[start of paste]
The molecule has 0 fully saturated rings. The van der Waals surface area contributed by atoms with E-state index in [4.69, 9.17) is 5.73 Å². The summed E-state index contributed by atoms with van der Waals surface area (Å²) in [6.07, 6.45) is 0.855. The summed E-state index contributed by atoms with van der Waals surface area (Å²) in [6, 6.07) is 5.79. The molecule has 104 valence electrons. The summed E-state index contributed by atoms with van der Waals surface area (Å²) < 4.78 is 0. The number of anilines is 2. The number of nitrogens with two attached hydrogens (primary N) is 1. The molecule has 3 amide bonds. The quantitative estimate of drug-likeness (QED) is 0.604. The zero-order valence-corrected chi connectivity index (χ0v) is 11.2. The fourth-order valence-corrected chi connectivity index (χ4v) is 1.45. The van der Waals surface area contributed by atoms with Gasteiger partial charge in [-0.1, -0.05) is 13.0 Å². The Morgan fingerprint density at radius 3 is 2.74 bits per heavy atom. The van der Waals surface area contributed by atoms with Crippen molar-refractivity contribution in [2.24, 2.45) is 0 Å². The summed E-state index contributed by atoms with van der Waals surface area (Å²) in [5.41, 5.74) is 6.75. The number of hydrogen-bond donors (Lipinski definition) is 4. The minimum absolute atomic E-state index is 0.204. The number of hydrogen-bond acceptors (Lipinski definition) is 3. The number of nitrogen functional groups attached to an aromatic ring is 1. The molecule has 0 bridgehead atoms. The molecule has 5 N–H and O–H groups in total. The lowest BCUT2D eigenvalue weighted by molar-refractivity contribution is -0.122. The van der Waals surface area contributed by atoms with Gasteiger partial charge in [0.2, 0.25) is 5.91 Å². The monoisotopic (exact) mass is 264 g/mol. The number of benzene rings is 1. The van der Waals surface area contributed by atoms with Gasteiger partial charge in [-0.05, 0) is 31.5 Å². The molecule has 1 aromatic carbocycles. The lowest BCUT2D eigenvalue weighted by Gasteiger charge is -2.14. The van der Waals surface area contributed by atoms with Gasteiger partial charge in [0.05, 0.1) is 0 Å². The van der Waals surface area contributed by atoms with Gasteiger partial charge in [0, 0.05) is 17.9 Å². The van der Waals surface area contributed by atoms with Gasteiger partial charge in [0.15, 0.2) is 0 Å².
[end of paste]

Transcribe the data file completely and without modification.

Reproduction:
The molecule has 0 fully saturated rings. The van der Waals surface area contributed by atoms with E-state index in [4.69, 9.17) is 5.73 Å². The summed E-state index contributed by atoms with van der Waals surface area (Å²) in [6.07, 6.45) is 0.855. The summed E-state index contributed by atoms with van der Waals surface area (Å²) in [6, 6.07) is 5.79. The molecule has 104 valence electrons. The summed E-state index contributed by atoms with van der Waals surface area (Å²) < 4.78 is 0. The number of anilines is 2. The number of nitrogens with two attached hydrogens (primary N) is 1. The molecule has 3 amide bonds. The quantitative estimate of drug-likeness (QED) is 0.604. The zero-order valence-corrected chi connectivity index (χ0v) is 11.2. The fourth-order valence-corrected chi connectivity index (χ4v) is 1.45. The van der Waals surface area contributed by atoms with Gasteiger partial charge in [-0.1, -0.05) is 13.0 Å². The Morgan fingerprint density at radius 3 is 2.74 bits per heavy atom. The van der Waals surface area contributed by atoms with Crippen molar-refractivity contribution in [2.24, 2.45) is 0 Å². The summed E-state index contributed by atoms with van der Waals surface area (Å²) in [5.41, 5.74) is 6.75. The number of hydrogen-bond donors (Lipinski definition) is 4. The minimum absolute atomic E-state index is 0.204. The number of hydrogen-bond acceptors (Lipinski definition) is 3. The number of nitrogen functional groups attached to an aromatic ring is 1. The molecule has 0 bridgehead atoms. The molecule has 5 N–H and O–H groups in total. The lowest BCUT2D eigenvalue weighted by molar-refractivity contribution is -0.122. The van der Waals surface area contributed by atoms with Gasteiger partial charge in [0.2, 0.25) is 5.91 Å². The monoisotopic (exact) mass is 264 g/mol. The number of benzene rings is 1. The van der Waals surface area contributed by atoms with Gasteiger partial charge in [-0.05, 0) is 31.5 Å². The molecule has 1 aromatic carbocycles. The lowest BCUT2D eigenvalue weighted by Gasteiger charge is -2.14. The van der Waals surface area contributed by atoms with Gasteiger partial charge in [0.05, 0.1) is 0 Å². The van der Waals surface area contributed by atoms with Gasteiger partial charge in [0, 0.05) is 17.9 Å². The van der Waals surface area contributed by atoms with Gasteiger partial charge in [0.15, 0.2) is 0 Å².